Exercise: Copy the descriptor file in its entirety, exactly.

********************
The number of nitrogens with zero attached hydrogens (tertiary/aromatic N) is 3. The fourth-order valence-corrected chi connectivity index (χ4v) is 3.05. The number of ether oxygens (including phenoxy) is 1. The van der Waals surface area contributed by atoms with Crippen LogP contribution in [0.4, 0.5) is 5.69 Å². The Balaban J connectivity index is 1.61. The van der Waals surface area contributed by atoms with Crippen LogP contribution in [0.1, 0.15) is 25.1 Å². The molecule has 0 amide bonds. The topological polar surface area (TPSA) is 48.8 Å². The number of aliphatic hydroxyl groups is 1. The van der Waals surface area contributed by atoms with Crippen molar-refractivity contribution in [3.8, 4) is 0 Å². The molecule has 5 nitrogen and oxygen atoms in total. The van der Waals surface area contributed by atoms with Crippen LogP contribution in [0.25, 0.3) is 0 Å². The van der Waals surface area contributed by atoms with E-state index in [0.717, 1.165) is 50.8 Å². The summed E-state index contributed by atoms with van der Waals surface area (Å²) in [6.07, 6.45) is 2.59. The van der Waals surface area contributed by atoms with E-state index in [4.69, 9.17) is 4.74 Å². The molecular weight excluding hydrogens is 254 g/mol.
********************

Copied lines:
The number of nitrogens with zero attached hydrogens (tertiary/aromatic N) is 3. The fourth-order valence-corrected chi connectivity index (χ4v) is 3.05. The number of ether oxygens (including phenoxy) is 1. The van der Waals surface area contributed by atoms with Crippen LogP contribution in [0.4, 0.5) is 5.69 Å². The Balaban J connectivity index is 1.61. The van der Waals surface area contributed by atoms with Crippen LogP contribution in [0.1, 0.15) is 25.1 Å². The molecule has 0 amide bonds. The topological polar surface area (TPSA) is 48.8 Å². The number of aliphatic hydroxyl groups is 1. The van der Waals surface area contributed by atoms with Crippen molar-refractivity contribution in [3.8, 4) is 0 Å². The molecule has 5 nitrogen and oxygen atoms in total. The van der Waals surface area contributed by atoms with Crippen LogP contribution in [0.25, 0.3) is 0 Å². The van der Waals surface area contributed by atoms with E-state index in [0.717, 1.165) is 50.8 Å². The summed E-state index contributed by atoms with van der Waals surface area (Å²) in [6.07, 6.45) is 2.59. The van der Waals surface area contributed by atoms with E-state index in [4.69, 9.17) is 4.74 Å². The molecular weight excluding hydrogens is 254 g/mol.